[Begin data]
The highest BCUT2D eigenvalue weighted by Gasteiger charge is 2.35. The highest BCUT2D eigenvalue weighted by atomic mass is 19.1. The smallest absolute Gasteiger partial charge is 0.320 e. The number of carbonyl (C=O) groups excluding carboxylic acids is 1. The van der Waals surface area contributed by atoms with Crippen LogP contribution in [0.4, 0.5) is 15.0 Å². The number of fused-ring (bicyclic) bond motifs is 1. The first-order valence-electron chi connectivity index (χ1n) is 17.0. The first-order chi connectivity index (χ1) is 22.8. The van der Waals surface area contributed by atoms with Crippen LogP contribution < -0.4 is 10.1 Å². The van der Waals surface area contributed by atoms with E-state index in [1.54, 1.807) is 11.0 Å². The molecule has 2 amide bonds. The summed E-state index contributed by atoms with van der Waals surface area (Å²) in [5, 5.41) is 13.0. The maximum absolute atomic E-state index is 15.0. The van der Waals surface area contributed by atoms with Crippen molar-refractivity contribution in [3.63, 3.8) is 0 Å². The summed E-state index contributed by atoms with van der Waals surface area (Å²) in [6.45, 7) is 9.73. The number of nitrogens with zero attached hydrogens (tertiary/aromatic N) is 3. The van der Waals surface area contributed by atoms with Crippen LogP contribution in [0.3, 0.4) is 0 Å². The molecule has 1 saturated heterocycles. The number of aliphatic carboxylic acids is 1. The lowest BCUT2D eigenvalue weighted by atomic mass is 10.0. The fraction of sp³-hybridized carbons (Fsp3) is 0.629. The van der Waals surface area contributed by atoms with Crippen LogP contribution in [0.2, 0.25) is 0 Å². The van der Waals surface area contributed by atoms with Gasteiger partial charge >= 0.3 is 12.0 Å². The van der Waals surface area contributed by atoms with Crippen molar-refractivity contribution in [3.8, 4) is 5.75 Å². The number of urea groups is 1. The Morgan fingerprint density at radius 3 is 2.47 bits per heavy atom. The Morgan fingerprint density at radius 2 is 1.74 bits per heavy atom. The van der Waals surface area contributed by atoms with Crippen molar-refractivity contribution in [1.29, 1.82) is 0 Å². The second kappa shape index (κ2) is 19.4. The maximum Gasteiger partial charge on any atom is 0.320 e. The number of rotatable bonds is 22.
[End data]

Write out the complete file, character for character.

The highest BCUT2D eigenvalue weighted by Gasteiger charge is 2.35. The highest BCUT2D eigenvalue weighted by atomic mass is 19.1. The smallest absolute Gasteiger partial charge is 0.320 e. The number of carbonyl (C=O) groups excluding carboxylic acids is 1. The van der Waals surface area contributed by atoms with Crippen LogP contribution in [0.4, 0.5) is 15.0 Å². The number of fused-ring (bicyclic) bond motifs is 1. The first-order valence-electron chi connectivity index (χ1n) is 17.0. The first-order chi connectivity index (χ1) is 22.8. The van der Waals surface area contributed by atoms with Crippen LogP contribution < -0.4 is 10.1 Å². The van der Waals surface area contributed by atoms with E-state index in [1.54, 1.807) is 11.0 Å². The molecule has 2 amide bonds. The summed E-state index contributed by atoms with van der Waals surface area (Å²) in [5, 5.41) is 13.0. The maximum absolute atomic E-state index is 15.0. The van der Waals surface area contributed by atoms with Crippen molar-refractivity contribution in [3.63, 3.8) is 0 Å². The summed E-state index contributed by atoms with van der Waals surface area (Å²) in [6.45, 7) is 9.73. The number of nitrogens with zero attached hydrogens (tertiary/aromatic N) is 3. The van der Waals surface area contributed by atoms with Crippen LogP contribution in [0.3, 0.4) is 0 Å². The molecule has 1 saturated heterocycles. The number of aliphatic carboxylic acids is 1. The lowest BCUT2D eigenvalue weighted by atomic mass is 10.0. The fraction of sp³-hybridized carbons (Fsp3) is 0.629. The van der Waals surface area contributed by atoms with Crippen LogP contribution in [0.2, 0.25) is 0 Å². The van der Waals surface area contributed by atoms with Gasteiger partial charge >= 0.3 is 12.0 Å². The van der Waals surface area contributed by atoms with Crippen molar-refractivity contribution in [3.8, 4) is 5.75 Å². The number of urea groups is 1. The Morgan fingerprint density at radius 3 is 2.47 bits per heavy atom. The Morgan fingerprint density at radius 2 is 1.74 bits per heavy atom. The van der Waals surface area contributed by atoms with Crippen molar-refractivity contribution in [1.29, 1.82) is 0 Å². The second kappa shape index (κ2) is 19.4. The maximum Gasteiger partial charge on any atom is 0.320 e. The number of rotatable bonds is 22.